1 Placed about 358.
2 cf. Letter 290. The identification of the two Nectarii is conjectural. "Tillemont is inclined to identify Basil’s correspondent with the future bishop of Constantinople, but without sufficient grounds." D.C.B. see).
3 cf. Lc 13,16 and 2Co 12,7.
4 cf. Lm 2,18.
5 (Jb 1,21 Jb 1,
1 To be placed with Letter V.
2 i.e. from his knowledge of what Emmelia had been to him. Yet to the celibate the wife of Nectarius might have anticipated the well known retort of Constance to Pandulph in King John).
3 (Mt 10,29 Mt 10,
4 2 Mac. 7,
1 i.e. Gregory of Nazianzus.
1 This important letter was written a.d. 360, when Basiil, shocked at the discovery that Dianius, the bishop who had baptized him, had subscribed the Arian creed of Ariminum, as revised at Nike (Theod., Hist. Ecc. II. xvi)., left Caesarea, and withdrew to his friend Gregory at Nazianzus. The Benedictine note considers the traditional title an error, and concludes the letter to have been really addressed to the monks of the Coenobium over which Basil had presided. But it may have been written to monks in or near Caesarea, so that title and sense will agree.
2 patriv" seems to be used of the city or neighbourhood of Caesarea, and so far to be in favour of Basil’s birth there).
3 i.e. the life of the city, presumably Nazianzus, from which he is writing.
4 cf. the Arian formula h\n pote; o(te ouAEk h\n.
5 (Jn 4,14 Jn 4,
6 (Jr 2,13 Jr 2,
7 cf. p. 16, note. This is one of the few instances of St. Basil’s use of the word qeov" of the Holy Ghost.
8 For the four elements of ancient philosophy modern chemistry now catalogues at least sixty-seven. Of these, earth generally contains eight; air is a mixture of two; water is a compound of two; and fire is the visible evidence of a combination between elements which produces light and heat. On the "elements" of the Greek philosophers vide Arist., Met.i. 3. Thales (†c. 550). b.c.) said water; Anaximenes (†c). b.c. 480) air; and Heraclitus (†c). b.c. 500) fire. To these Empedocles (who "ardentem frigidus Aetnam insiluit, c). b.c. 440) added a fourth, earth.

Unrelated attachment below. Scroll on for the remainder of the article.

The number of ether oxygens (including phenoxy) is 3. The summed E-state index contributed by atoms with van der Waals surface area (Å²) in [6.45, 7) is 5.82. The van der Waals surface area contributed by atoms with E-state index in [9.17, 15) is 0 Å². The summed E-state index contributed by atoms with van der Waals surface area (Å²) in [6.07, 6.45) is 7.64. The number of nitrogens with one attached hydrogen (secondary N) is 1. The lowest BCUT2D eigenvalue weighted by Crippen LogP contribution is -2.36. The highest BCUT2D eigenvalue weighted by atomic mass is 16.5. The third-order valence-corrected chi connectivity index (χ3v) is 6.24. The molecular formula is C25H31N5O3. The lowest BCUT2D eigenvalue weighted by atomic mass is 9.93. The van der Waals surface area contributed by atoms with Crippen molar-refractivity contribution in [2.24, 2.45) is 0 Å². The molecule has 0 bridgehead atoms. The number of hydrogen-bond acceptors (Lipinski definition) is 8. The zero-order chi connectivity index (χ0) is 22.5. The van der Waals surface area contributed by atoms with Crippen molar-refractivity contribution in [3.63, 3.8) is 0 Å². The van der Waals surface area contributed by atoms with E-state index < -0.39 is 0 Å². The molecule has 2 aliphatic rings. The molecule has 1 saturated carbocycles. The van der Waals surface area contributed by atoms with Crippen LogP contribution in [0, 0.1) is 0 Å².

9 Asserted at Seleucia and Ariminum.
10 cf). D. Sp. S. § 4 on Aetius’ responsibility for the Anomoean formula).
11 ro; oAEmoouvsion.
12 (Ps 82,6 Ps 82,
13 (Ps xcvi. 5, LXX.
14 (2Co 12,4 2Co 12,
15 (Ps 102,15 Ps 102,
16 (1Tm 6,16 1Tm 6,
17 (Rm 16,27 Rm 16,
18 (Lc 18,19 Lc 18,
19 (Jb 9,8 Jb 9,
20 (Dt 6,13, LXX., where the text runs kuvsion to;n qeovn sou fobhqhvsh. St. Basil may quote the version in Mt iv. 10 and Lc 4,8, psoskunhvsei". The Hebrew=fear.
21 (Dt 32,39, LXX.
22 (Dt 32,12, LXX.
23 (1S 7,4,
24 (1Co 8,5, 6.
25 (Mt 16,19 Mt 16,
26 i.e. of His work on earth as God manifest in the flesh). Vide note, p. 7.
27 (Jn 17,3 Jn 17,
28 (Jn 14,1 Jn 14,
29 cf. note, p. 7.
30 (Jn 6,5y, R.V. The Greek is eAEgw; zw` dia; to;n patevpa , i.e. not through or by the Father, but "because of" or "on account of" the Father. "The preposition (Vulg). propter patrem’>) describes the ground or object, not the instrument or agent (by, through dia; tou` p).. Complete devotion to the Father is the essence of the life of the Son; and so complete devotion to the Son is the life of the believer. It seems better to give this full sense to the word than to take it as equivalent to ’by reason of;’ that is, ’I live because the Father lives.’" Westcott, St. John ad loc.
31 (Jn 11,25).
32 (Jn 6,57, R.V.